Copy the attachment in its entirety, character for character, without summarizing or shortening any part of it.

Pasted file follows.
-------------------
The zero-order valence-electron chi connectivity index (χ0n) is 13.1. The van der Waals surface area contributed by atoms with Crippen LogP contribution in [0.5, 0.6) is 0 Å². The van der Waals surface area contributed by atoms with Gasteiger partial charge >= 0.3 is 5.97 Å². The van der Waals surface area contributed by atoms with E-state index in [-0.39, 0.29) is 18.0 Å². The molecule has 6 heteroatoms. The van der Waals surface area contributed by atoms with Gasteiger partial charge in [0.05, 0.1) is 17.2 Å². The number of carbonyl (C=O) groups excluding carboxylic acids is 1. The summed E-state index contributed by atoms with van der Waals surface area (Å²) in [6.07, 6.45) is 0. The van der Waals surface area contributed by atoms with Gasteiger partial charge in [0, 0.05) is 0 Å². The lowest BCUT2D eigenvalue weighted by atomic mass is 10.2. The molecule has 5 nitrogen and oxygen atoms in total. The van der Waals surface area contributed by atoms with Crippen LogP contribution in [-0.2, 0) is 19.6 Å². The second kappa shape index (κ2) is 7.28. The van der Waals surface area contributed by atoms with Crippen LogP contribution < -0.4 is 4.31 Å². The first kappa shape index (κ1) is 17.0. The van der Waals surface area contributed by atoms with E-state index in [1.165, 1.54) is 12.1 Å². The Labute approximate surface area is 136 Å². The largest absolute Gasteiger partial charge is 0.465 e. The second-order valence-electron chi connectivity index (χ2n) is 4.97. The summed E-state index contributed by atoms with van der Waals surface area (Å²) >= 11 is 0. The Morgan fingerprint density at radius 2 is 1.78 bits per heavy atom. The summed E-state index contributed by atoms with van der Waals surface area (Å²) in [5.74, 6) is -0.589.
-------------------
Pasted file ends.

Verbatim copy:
The zero-order valence-electron chi connectivity index (χ0n) is 13.1. The van der Waals surface area contributed by atoms with Crippen LogP contribution in [0.5, 0.6) is 0 Å². The van der Waals surface area contributed by atoms with Gasteiger partial charge >= 0.3 is 5.97 Å². The van der Waals surface area contributed by atoms with E-state index in [-0.39, 0.29) is 18.0 Å². The molecule has 6 heteroatoms. The van der Waals surface area contributed by atoms with Gasteiger partial charge in [0.05, 0.1) is 17.2 Å². The number of carbonyl (C=O) groups excluding carboxylic acids is 1. The summed E-state index contributed by atoms with van der Waals surface area (Å²) in [6.07, 6.45) is 0. The van der Waals surface area contributed by atoms with Gasteiger partial charge in [0, 0.05) is 0 Å². The lowest BCUT2D eigenvalue weighted by atomic mass is 10.2. The molecule has 5 nitrogen and oxygen atoms in total. The van der Waals surface area contributed by atoms with Crippen LogP contribution in [-0.2, 0) is 19.6 Å². The second kappa shape index (κ2) is 7.28. The van der Waals surface area contributed by atoms with Crippen LogP contribution < -0.4 is 4.31 Å². The first kappa shape index (κ1) is 17.0. The van der Waals surface area contributed by atoms with E-state index in [1.165, 1.54) is 12.1 Å². The Labute approximate surface area is 136 Å². The largest absolute Gasteiger partial charge is 0.465 e. The second-order valence-electron chi connectivity index (χ2n) is 4.97. The summed E-state index contributed by atoms with van der Waals surface area (Å²) >= 11 is 0. The Morgan fingerprint density at radius 2 is 1.78 bits per heavy atom. The summed E-state index contributed by atoms with van der Waals surface area (Å²) in [5.74, 6) is -0.589.